don’t know what to do! It takes them a little while to figure out how to
get out the inlet so the fisherman on the Bridge and the boats fishing close
to the Bridge have a good time catching these feeding flounder when the tide
slacks up enough to work these waters!

These fish feed heavy for about an hour or so on the slacking tides. When
the tide is running hard, you may just be picking up small ones here and
there. If you have large live bait (live spot, live finger mullet, live
peanut bunker, small live lizard fish, etc….) fish them when the tide is
slacking and that’s when you’ll have the chance to catch a doormat!
Hint: Give the flounder a chance to swallow these larger baits.

Stripers! That’s what anglers wait for. The fall run of stripers. These fish
will bite in earnest from October into December. Sometimes we have stripers
up till Christmas. Stripers probably hang around longer than any of the
other fish. Anglers fish live eels, live spot, live mullet, and live bunker
in the main east channel, the inlet, and just outside the inlet. Stripers
can also be on the “shoals” offshore, but anglers are not allowed to keep
them unless they are fishing within 3-miles of the beach. (Federal law.)

At night, from the Route 50 Bridge, anglers use the live bait or lures such
as swimming shad lures to catch the stripers. Striper tide? Incoming (half
way in) up to high tide and just starting out is the best striper tide. One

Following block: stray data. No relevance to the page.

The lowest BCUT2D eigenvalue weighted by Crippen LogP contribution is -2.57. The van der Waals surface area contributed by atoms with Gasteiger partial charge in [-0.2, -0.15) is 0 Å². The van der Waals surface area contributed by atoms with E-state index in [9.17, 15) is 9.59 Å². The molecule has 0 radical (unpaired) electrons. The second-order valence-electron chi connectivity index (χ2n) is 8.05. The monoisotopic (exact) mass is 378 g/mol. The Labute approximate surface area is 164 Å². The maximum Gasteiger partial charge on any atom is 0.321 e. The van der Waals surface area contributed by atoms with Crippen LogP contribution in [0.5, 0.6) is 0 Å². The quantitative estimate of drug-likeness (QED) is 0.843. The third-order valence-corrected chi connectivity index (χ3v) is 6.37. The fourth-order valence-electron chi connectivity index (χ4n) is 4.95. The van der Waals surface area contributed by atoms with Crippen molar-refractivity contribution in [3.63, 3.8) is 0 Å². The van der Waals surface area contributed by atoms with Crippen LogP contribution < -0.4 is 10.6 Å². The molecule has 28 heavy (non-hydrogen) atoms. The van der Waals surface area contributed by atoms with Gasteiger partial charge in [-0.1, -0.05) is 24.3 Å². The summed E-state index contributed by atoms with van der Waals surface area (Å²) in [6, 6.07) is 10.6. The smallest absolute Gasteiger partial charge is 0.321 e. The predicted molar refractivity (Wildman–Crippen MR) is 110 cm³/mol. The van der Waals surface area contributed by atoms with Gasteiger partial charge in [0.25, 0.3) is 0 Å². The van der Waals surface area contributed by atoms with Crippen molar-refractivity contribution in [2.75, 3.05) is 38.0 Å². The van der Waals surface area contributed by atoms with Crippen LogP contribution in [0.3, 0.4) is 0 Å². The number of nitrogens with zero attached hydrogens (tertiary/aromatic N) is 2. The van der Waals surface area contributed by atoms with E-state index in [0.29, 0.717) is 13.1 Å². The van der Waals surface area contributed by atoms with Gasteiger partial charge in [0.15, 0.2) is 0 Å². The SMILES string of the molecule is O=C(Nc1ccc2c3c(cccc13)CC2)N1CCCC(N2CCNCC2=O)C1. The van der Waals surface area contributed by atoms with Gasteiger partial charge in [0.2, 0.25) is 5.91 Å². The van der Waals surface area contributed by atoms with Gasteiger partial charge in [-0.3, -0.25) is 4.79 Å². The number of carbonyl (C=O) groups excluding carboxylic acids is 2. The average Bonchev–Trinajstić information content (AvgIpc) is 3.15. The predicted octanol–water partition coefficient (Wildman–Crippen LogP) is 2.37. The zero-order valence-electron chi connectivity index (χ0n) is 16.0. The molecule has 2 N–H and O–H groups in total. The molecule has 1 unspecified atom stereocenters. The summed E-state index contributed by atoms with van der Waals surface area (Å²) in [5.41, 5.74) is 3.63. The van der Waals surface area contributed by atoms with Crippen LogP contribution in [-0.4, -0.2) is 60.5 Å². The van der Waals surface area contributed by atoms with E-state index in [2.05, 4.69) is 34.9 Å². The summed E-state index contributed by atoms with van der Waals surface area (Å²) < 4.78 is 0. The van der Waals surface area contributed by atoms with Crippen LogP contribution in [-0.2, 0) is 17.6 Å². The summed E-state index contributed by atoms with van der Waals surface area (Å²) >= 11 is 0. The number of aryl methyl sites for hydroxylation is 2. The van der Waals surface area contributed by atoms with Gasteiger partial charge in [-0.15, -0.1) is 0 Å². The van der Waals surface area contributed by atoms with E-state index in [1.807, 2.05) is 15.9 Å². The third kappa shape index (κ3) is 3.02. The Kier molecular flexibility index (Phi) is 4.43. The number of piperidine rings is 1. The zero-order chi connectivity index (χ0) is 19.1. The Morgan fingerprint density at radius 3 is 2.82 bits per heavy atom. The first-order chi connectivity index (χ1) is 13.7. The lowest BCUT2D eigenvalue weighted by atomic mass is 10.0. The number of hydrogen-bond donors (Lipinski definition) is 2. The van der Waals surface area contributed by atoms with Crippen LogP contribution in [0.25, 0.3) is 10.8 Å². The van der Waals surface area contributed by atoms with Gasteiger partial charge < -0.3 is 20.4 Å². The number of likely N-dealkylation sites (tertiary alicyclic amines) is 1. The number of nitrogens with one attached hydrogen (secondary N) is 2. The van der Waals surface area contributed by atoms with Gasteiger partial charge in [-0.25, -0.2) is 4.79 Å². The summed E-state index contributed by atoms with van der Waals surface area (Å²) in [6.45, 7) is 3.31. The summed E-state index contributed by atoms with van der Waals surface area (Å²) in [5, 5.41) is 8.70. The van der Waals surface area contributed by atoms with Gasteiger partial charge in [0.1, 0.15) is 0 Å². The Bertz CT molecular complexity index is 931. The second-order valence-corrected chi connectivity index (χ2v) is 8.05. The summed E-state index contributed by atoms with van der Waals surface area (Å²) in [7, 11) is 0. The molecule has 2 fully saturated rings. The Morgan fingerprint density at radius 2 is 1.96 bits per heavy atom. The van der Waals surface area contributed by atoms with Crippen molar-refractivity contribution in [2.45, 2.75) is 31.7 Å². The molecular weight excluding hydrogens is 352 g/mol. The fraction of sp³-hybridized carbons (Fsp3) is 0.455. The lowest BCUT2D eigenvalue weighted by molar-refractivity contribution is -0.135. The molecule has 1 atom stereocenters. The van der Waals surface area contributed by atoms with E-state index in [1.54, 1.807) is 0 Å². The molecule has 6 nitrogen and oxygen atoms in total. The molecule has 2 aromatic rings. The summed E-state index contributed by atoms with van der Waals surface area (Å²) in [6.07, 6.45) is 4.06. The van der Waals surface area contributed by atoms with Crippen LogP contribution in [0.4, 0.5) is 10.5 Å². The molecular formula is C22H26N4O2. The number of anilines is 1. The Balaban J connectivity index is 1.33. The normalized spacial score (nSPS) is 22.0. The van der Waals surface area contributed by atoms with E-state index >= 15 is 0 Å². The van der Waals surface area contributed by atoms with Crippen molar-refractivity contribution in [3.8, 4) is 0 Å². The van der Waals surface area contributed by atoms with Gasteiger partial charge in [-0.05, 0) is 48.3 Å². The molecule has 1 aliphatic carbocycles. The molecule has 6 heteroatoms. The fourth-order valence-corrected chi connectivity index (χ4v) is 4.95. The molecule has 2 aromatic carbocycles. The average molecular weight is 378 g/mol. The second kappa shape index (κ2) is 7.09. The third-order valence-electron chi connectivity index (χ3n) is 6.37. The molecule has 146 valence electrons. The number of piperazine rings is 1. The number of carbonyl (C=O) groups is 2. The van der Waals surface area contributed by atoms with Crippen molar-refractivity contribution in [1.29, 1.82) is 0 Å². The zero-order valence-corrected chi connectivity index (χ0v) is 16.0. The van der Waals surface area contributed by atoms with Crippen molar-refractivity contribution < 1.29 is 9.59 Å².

hour either side of low tide will also work in the inlet.

Stripers also hit the surf in October, November, and into the first week or
two of December. Bunker, cut spot, cut mullet fished on rigs (WITHOUT)
floats work best.
(This bait will also works for red drum that bite from mid-September until
mid-October.) Anglers also use lures at dusk and dawn. Sometimes, around
Thanksgiving, we have stripers breaking close to shore. That’s when a metal
spoon or plug will work.

Bluefish! In the bay and inlet, bluefish can be a nuisance, especially if
you are fishing with expensive live spot. When you bring in your live bait
and it is bit in half, it is a bluefish. (Flounder and stripers crush the
bait but leave it intact- thus you can tell what kind of bite you had!)

Bluefish biting in the surf is welcome in the fall. Anglers catch them from
September until the first week or so of December. Usually the first major
storm after Thanksgiving sends them south.

The end of September into October sees smaller blues with a few big ones
mixed in. They are plentiful when they are smaller and become more illusive
as we come into November and the beginning of December. It’s then that we
have a run of the larger blues with stripers mixed in. It’s more “hit or
miss” but there’s the chance of getting into a school of 8 to 16 pound
bluefish. The best baits for bluefish are whole finger mullet on a finger
mullet rig.

Blues can also be taken at the inlets on bucktails and spoons. At the
Oceanic Pier at night, Got-cha Plugs are good.

Tautog is a big fishery in Ocean City and Indian River from October through
around Thanksgiving. A few are caught beyond that into December. When they
first start biting, they will bite at any tide. When the water gets colder,
around Thanksgiving, they will only bite on the change of tide. Any kind of
crab will work- sections of hard crab, green crab, or fresh or frozen sand
fleas. The inlets, the Rt. 50 Bridge around the draw, and the bulkhead along
2nd through 4th Streets will see the tautog action.

Party boats? September through November is a great time to catch some
trophy sea bass and some nice tautog. You do have to pick your days and
watch the weather this time of year. As the season progresses, more sharks
are out there, and hey! A big slammer bluefish can come along and eat your
sea bass right in half if you are not quick getting it in!

Good fishing….